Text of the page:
43 Years After Roe: We’ve Come a Long Way, Maybe?
Forty-three years after Roe v. Wade legalized a woman’s right to abortion, the Supreme Court is again considering another abortion case — one that will have serious implications for what Roe actually guaranteed.
The case, Whole Woman’s Health v. Hellerstedt, is sure to be a watershed moment for abortion rights. The court will consider just how far states can go in blocking the path of a woman who has decided to have an abortion.
Ever since the Roe decision, anti-abortion activists have attempted to roll back women’s right to have an abortion. Over the past five years, they have been relentless.
Consider this: In the five years starting in 2011, anti-abortion opponents passed as many restrictions on abortion as in the previous 15 years combined. In 2015 alone, 396 provisions to restrict abortion were introduced — 57 of those were enacted. Their attempts have come in all forms: the contrived, the contemptuous, and the conspicuously dishonest.
Many of the abortion restrictions were introduced under the guise of protecting women’s health. TRAP laws, or targeted regulation of abortion providers, require doctors to have admitting privileges or clinics to meet standards of surgical ambulatory centers.
While these requirements may sound reasonable on their face, of the American Congress of Obstetricians and Gynecologists say that they don’t make women any safer. In fact, because these standards are often impossible for doctors and clinics to comply with, the medical experts say that they put women at risk by shutting down clinics where they can get a safe and legal abortion.
For example, for a clinic to become an ambulatory surgical center it needs to be retrofitted as a mini-hospital. Compliance can cost millions of dollars. Since most clinics cannot afford the costs they are forced to shut down.
Likewise, requiring doctors who provide abortions to have admitting privileges at local hospitals results in closed clinics — not safer clinics. To get admitting privileges at hospitals, doctors often must admit a certain number of patients. But abortion is an incredibly safe procedure, less than 0.3 percent of abortion patients experience a serious complication. At that rate, doctors who provide abortion won’t ever meet the hospital’s quotas.
Meanwhile, states have imposed mandatory delay periods. Even though a woman has already made a firm decision, these laws require her to postpone her abortion until she can make a second visit up to 72 hours before she can have an abortion. Women may have to travel several hours, pay for transportation, get childcare, and miss work, only to have to do it again several days later.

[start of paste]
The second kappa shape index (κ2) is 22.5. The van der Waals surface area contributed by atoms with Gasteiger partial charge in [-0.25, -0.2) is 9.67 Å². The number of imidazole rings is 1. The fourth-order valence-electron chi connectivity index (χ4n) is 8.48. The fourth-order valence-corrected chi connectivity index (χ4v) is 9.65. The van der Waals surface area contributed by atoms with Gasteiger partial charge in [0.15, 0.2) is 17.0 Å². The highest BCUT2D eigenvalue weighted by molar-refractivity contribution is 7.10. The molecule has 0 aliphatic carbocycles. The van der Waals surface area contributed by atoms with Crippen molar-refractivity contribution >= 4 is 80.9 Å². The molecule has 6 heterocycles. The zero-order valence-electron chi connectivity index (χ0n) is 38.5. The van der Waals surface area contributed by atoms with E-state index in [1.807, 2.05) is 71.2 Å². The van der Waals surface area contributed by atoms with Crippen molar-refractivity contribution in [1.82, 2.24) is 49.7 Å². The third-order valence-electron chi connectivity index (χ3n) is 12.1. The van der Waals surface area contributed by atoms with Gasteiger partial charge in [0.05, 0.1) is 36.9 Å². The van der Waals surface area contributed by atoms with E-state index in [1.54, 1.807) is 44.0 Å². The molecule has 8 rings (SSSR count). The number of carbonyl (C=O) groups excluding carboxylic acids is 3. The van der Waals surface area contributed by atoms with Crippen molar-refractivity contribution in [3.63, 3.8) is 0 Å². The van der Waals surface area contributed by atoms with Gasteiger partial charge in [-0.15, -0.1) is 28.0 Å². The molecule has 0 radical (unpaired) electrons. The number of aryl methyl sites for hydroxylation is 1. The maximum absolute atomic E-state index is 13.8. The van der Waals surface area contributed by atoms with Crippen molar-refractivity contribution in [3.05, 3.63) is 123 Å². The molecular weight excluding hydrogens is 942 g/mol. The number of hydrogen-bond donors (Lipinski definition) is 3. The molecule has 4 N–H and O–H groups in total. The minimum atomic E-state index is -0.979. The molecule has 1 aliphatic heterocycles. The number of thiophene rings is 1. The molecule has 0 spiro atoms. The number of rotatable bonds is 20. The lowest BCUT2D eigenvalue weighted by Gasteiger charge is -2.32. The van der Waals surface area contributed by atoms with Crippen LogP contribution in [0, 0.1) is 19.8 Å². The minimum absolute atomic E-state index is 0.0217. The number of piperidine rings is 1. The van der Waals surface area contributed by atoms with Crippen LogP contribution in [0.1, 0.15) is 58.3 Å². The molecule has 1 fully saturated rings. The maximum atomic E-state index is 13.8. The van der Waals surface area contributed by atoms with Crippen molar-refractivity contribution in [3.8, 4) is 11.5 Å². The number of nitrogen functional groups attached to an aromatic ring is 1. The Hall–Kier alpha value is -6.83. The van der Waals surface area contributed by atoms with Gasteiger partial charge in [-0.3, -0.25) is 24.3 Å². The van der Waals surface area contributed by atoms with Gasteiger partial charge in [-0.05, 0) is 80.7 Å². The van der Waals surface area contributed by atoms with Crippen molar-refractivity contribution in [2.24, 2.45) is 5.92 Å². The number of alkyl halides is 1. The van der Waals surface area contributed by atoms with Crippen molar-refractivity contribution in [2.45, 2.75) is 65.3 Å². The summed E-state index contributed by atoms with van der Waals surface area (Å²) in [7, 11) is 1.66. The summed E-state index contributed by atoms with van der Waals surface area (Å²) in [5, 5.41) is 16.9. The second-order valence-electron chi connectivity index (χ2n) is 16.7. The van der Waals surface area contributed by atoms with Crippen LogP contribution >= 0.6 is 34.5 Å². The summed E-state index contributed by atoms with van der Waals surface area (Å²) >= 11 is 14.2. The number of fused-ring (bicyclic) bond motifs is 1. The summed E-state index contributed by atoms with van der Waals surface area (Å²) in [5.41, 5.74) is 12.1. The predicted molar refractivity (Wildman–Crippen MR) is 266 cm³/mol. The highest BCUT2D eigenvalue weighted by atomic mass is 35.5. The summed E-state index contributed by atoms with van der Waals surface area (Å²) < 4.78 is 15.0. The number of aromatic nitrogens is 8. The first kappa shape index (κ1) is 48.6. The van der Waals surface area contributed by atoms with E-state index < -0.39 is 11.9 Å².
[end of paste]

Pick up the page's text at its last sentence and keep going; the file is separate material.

States have even banned certain abortion procedures. North Dakota has attempted to ban abortion after six weeks, when many women don’t even know that they are pregnant. Arizona enacted legislation mandating that doctors sign an affidavit that the race or sex of the fetus did not factor in a woman’s decision to have an abortion. Arkansas and Arizona passed laws requiring that doctors mislead their patients by telling them that medication abortion can be reversed (something for which there is no medical evidence).
This list of restrictions goes on.
The Conspicuously Dishonest
That these laws have passed in states around the country is no accident. Many of them come from playbooks written by groups like Americans United for Life and National Right to Life, organizations with a mandate to end abortion. Politicians may invoke the mantle of protecting women’s health, but they have not hidden their true intentions.
After claiming that the Mississippi admitting privileges law was designed to protect women’s health, Gov. Phil Bryant couldn’t have been any clearer in his State of the State address, “On this unfortunate anniversary of Roe v. Wade, my goal is to end abortion in Mississippi.”
Gov. Rick Perry, who claimed that Texas TRAP laws were intended to protect women’s health, addressed an anti-abortion rally, saying, “The ideal world is one without abortion. Until then, we will continue to pass laws to ensure that they are as rare as possible.”
Abortion restrictions cannot undo the rights protected in the Constitution outright. But they can make accessing an abortion so difficult as to render the Roe decision moot. If women cannot actually get an abortion, then the right does no service to her.
And indeed this is by design.